Somewhere between the whirlwind atmosphere that surrounded him in Kentucky, his brief jaunt to Baltimore and subsequent return to New York, Lani appears to have lost the memo that he is supposed to be the crazy one.
The gray son of Tapit who has made himself at home on the Belmont Park oval in recent weeks doesn’t quite match up anymore with the horse that was the subject of backstretch cracks in the run-up to the Kentucky Derby. The Japan-based colt who would leave the barn screaming every morning at Churchill Downs, buck his way through attempted gate schooling sessions and borderline refuse to train now looks like a downright professional, demeanor and all.
“Looney Lani” some called him, critiquing his temperamental nature and unconventional — by American standards — training routine. By whatever measure you evaluate the UAE Derby winner, Saturday’s 148th running of the Belmont Stakes may prove as good a time as any to start taking the colt seriously.
When the gates open for the 1½-mile test, Lani and Preakness Stakes winner Exaggerator will share the bragging rights of being the only horses to start in all three legs of the Triple Crown this season. There is more than a little bit of irony in the fact that the horse who has least fit the mold of a classic contender now appears to be in better form at the tail end of the task than when he started.
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Lani shipped to Belmont Park just days after his ninth-place finish in the Kentucky Derby, and the quiet surroundings of the massive oval’s backstretch have rubbed off on owner Koji Maeda’s top 3-year-old. In the weeks since his fifth-place effort in the Preakness Stakes, the Kentucky-bred runner has settled down and put in three solid workouts, the most recent a 5-furlong move in 1:00.43 on Wednesday.
His latest breezes have been a far cry from his Kentucky Derby preparations, which saw him lollygag though a 5-furlong move in 1:06 on April 20 and then obstinately work only 3 furlongs when he was supposed to go five-eighths seven days later. Lani’s issue of switching running leads has also come around of late, another sign he is increasingly comfortable as he readies for his third North American start.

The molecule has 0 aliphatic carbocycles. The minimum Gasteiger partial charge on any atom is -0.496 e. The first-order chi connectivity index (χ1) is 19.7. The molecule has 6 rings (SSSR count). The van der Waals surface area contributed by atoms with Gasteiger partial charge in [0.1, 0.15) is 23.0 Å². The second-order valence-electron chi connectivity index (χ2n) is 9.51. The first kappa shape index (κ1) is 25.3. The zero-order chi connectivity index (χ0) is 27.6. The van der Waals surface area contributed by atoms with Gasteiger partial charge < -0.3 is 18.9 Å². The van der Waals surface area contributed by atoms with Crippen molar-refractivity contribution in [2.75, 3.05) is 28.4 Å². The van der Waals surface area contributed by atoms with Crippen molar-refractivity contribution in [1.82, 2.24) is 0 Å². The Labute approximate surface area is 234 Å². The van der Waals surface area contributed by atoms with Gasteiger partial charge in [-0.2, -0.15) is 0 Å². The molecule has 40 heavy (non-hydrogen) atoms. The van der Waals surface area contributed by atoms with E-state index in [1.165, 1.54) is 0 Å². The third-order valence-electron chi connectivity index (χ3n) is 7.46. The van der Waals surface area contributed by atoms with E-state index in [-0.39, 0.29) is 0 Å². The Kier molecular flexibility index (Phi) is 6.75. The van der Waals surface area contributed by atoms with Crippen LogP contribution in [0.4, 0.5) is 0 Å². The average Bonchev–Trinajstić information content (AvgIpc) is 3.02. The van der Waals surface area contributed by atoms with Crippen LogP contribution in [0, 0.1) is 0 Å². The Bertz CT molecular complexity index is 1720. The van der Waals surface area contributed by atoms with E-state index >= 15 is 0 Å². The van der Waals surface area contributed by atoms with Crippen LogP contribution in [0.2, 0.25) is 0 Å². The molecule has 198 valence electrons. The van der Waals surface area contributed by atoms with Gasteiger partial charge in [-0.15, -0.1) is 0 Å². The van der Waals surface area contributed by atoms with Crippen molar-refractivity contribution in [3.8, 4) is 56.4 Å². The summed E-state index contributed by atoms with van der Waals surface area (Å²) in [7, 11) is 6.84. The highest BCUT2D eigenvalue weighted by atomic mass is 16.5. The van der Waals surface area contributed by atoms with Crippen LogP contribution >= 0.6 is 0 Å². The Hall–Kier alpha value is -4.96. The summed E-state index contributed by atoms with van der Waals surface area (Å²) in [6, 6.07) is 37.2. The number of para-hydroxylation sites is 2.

“He has shown a dramatic change from before the Derby and before the Preakness,” trainer Mikio Matsunaga said via a translator this week. “He is much fitter and ready, he knows the race is coming close and my staff has done a very good job.
“He had a little trouble in training before the Derby, not only with changing leads but he would suddenly want to stop during training. But he hasn’t shown that kind of bad behavior since we came to New York. I’m totally happy with how he’s done at Belmont Park. Since we came here, he has settled in very well.”
Underneath Lani’s antics has been a legitimate racehorse that has won three of eight career starts and boasts a pedigree tailor-made for the arduous final leg of the Triple Crown.
Out of a daughter of Hall of Famer and 1989 Belmont Stakes runner-up Sunday Silence, Lani stumbled out of the gate in the Group II, $2 million UAE Derby at Meydan Racecourse on March 26 and looked beaten in midstretch only to rally late to edge Polar River by three quarters of a length.
The break has not been Lani’s friend. He practically walked out of the gate and was last in the early going of the Kentucky Derby, as was the case two weeks later when he got off to a pedestrian start in the Preakness Stakes.
If he can get himself away in halfway decent order out of post No. 10 in the Belmont, Lani might just be able to grind his way into a position behind expected pacesetter Gettysburg where his late kick won’t have so much work to do in the final couple furlongs.
“I’m expecting him to be a lot more closer (to the pace) than what he’s been showing the previous two races, which is a very good thing for him because he’s not going to have as much ground to make up,” Matsunaga said. “I was very happy with how his condition was before the Preakness Stakes but I’m even happier at this time. ... If he won it, for me it would be no surprise.”
Lani’s fitness level has never been in question. In a routine Matsunaga says is common back in Japan, his charge is often on the track for upwards of 25-30 minutes at a time — walking, jogging and galloping through multiple laps.
“We go straight to the track here, but we would do an hour walk before he goes to the track back home in Japan,” Matsunaga said. “It’s been great for him. I haven’t seen this type of horse many times. He has a unique character.”
Even Lani’s walk is atypical as he has a distinct little head bob with each stride. He has become a cult favorite with his idiosyncratic routine, and his progress from renegade to contender is in itself an accomplishment.
“There are only two horses running in all three races of the Triple Crown, and the number of horses bred in America each year ... is like (less than) 30,000,” Matsunaga said. “I’ve been training one of them. This is something I view with much pride as a trainer.”